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P04 A dose effect of the disease risk gene HLA DR3 contributes to numerical and functional impairment of CD4+CD25+ regulatory T cells in patients with autoimmune hepatitis
  1. P Wang,
  2. J Underhill,
  3. M S Longhi,
  4. G Mieli-Vergani,
  5. Y Ma,
  6. D Vergani
  1. Institute of Liver Studies, King's College London School of Medicine, King's College Hospital, Denmark Hill, London, UK


Introduction Autoimmune diseases are frequent among first degree relatives (FDR) of patients with autoimmune hepatitis (AIH), but concordance for AIH is rare. A numerical and functional impairment of CD4posCD25pos regulatory T cells (Tregs) is described in AIH patients, but no study has addressed Treg status in their FDR.

Aim To define whether the defect of Tregs in AIH is inherited and is associated with disease predisposing HLA genes.

Method 44 children with AIH (33 AIH-1 and 11 AIH-2, median age 13.5 yrs, 23 females), 65 FDR from 34 families [23 fathers, 47 yrs (38–58); 28 mothers, 44 yrs (24–53) and 14 siblings, 7 females, 13 yrs (5–24)] and 42 healthy subjects [HS, 36 yrs (22–54), 37 females] were studied. Tregs were purified from PBMCs using immunomagnetic beads and their phenotype and frequency was assessed by flowcytometry. CD25neg cells were used as responders in co-culture with Tregs and their proliferation was measured by 3H-thymidine incorporation. HLA genotyping was performed by PCR using gene specific primers.

Results The frequency of the disease predisposing gene HLA DR3 was significantly higher in patients (71%) and their FDR (56%) than in HS (23%, p<0.0001 and p<0.005). The frequency of homozygous DR3 was higher in patients (29%) than in FDR (9%, p=0.015) and HS (0%, p=0.001). In patients the frequency of HLA A1-B8-DR3 haplotype (42%) was higher than in FDR (27%, p=0.15) and HS (16%, p=0.02). The frequency of conventional CD4posCD25pos Tregs was lower in patients (6.2%±0.5) than in FDR (9.3%±0.7, p=0.0016) and HS (9.7%±0.8, p=0.001). Though the frequency of CD4posCD25highCD127neg ‘True’ Tregs was similar among patients, FDR and HS (6.0%±0.6, 6.3%±0.4 and 6.2%±0.5), their suppressive function was lower in patients (13.6% reduction of CD25neg cell proliferation) than in FDR (28.8%, p=0.007) and HS (36.9%, p<0.0001). Among subjects positive for HLA DR3, the frequency of conventional Tregs was lower in patients (5.6%±0.5) than in FDR (8.4%±0.97, p=0.01) and in HS (9.1%±1.4, p=0.006). Among subjects positive for HLA A1-B8-DR3 haplotype, the frequency of Tregs was lower in patients (6.0%±0.7) than in FDR (9.1%±1.5, p=0.045) and HS (9.8%±1.8, p=0.02).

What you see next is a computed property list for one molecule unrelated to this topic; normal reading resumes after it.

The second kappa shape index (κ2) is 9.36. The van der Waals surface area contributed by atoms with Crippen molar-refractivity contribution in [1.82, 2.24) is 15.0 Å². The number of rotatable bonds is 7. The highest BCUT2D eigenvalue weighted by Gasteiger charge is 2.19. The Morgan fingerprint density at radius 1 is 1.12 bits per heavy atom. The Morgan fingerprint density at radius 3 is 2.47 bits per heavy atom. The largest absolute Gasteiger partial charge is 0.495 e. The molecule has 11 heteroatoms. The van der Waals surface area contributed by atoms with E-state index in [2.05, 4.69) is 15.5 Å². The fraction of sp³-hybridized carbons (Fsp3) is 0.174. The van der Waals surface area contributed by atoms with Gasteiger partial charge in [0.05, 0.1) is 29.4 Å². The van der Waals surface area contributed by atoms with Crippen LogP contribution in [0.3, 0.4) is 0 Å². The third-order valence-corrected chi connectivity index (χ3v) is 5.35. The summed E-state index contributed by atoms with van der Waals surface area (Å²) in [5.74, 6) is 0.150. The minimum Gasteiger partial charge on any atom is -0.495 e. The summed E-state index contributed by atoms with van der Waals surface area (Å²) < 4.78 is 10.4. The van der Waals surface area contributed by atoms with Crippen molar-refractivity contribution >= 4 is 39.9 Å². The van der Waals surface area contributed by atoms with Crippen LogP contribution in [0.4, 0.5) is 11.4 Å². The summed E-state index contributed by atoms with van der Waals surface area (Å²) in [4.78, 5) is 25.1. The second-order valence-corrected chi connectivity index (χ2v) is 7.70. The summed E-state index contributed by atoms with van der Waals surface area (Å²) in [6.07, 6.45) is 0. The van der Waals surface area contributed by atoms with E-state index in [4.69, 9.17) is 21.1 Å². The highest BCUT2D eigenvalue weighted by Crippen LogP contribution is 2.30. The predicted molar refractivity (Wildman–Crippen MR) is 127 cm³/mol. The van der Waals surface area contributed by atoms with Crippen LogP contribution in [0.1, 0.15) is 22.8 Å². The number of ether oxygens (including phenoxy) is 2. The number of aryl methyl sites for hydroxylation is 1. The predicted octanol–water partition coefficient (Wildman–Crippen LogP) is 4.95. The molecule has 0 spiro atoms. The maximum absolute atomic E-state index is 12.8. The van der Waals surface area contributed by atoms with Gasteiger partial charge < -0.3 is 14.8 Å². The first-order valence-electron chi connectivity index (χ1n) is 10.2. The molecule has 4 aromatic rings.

Conclusion A numerical and functional impairment of Tregs in AIH patients is associated with possession of HLA disease predisposing genes, and in particular HLA DR3 homozygosity. Possession of DR3 was not associated to a similar immune regulatory impairment in FDR and HS, suggesting that a gene dose effect contributes to the impairment of immunoregulation and to the development of AIH.

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